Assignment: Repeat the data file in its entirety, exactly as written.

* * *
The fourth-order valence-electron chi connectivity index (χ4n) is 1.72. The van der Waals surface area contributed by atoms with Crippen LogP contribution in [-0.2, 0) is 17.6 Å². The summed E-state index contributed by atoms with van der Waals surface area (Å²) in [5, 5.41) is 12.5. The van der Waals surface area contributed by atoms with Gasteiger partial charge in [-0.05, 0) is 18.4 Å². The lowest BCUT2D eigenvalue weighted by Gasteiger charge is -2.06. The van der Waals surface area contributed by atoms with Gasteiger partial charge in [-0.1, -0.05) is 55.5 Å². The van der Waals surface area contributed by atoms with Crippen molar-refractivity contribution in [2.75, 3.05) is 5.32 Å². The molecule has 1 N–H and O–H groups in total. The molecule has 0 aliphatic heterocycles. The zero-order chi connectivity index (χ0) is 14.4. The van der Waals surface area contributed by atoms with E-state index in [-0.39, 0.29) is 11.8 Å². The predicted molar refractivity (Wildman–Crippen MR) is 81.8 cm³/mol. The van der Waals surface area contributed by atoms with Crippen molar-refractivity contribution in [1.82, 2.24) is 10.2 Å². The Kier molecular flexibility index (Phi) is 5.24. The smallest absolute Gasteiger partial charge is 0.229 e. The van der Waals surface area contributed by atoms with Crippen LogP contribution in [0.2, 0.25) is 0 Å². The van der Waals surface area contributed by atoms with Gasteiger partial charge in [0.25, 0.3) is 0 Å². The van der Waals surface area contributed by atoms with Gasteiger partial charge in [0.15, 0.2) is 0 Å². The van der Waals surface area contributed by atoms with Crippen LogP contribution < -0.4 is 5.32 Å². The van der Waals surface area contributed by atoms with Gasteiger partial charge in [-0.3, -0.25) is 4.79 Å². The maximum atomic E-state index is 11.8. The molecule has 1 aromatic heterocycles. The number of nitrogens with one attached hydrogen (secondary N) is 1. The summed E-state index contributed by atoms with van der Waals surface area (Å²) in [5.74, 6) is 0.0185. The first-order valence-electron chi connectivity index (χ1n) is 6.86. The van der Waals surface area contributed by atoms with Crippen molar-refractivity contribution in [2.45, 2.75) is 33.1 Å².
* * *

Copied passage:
The fourth-order valence-electron chi connectivity index (χ4n) is 1.72. The van der Waals surface area contributed by atoms with Crippen LogP contribution in [-0.2, 0) is 17.6 Å². The summed E-state index contributed by atoms with van der Waals surface area (Å²) in [5, 5.41) is 12.5. The van der Waals surface area contributed by atoms with Gasteiger partial charge in [-0.05, 0) is 18.4 Å². The lowest BCUT2D eigenvalue weighted by Gasteiger charge is -2.06. The van der Waals surface area contributed by atoms with Gasteiger partial charge in [-0.1, -0.05) is 55.5 Å². The van der Waals surface area contributed by atoms with Crippen molar-refractivity contribution in [2.75, 3.05) is 5.32 Å². The molecule has 1 N–H and O–H groups in total. The molecule has 0 aliphatic heterocycles. The zero-order chi connectivity index (χ0) is 14.4. The van der Waals surface area contributed by atoms with E-state index in [-0.39, 0.29) is 11.8 Å². The predicted molar refractivity (Wildman–Crippen MR) is 81.8 cm³/mol. The van der Waals surface area contributed by atoms with Crippen molar-refractivity contribution in [1.82, 2.24) is 10.2 Å². The Kier molecular flexibility index (Phi) is 5.24. The smallest absolute Gasteiger partial charge is 0.229 e. The van der Waals surface area contributed by atoms with Crippen LogP contribution in [0.2, 0.25) is 0 Å². The van der Waals surface area contributed by atoms with Gasteiger partial charge in [0.25, 0.3) is 0 Å². The van der Waals surface area contributed by atoms with Gasteiger partial charge in [0.15, 0.2) is 0 Å². The van der Waals surface area contributed by atoms with Crippen LogP contribution < -0.4 is 5.32 Å². The van der Waals surface area contributed by atoms with Gasteiger partial charge in [-0.3, -0.25) is 4.79 Å². The maximum atomic E-state index is 11.8. The molecule has 1 aromatic heterocycles. The number of nitrogens with one attached hydrogen (secondary N) is 1. The summed E-state index contributed by atoms with van der Waals surface area (Å²) in [5.74, 6) is 0.0185. The first-order valence-electron chi connectivity index (χ1n) is 6.86. The van der Waals surface area contributed by atoms with Crippen molar-refractivity contribution in [2.45, 2.75) is 33.1 Å².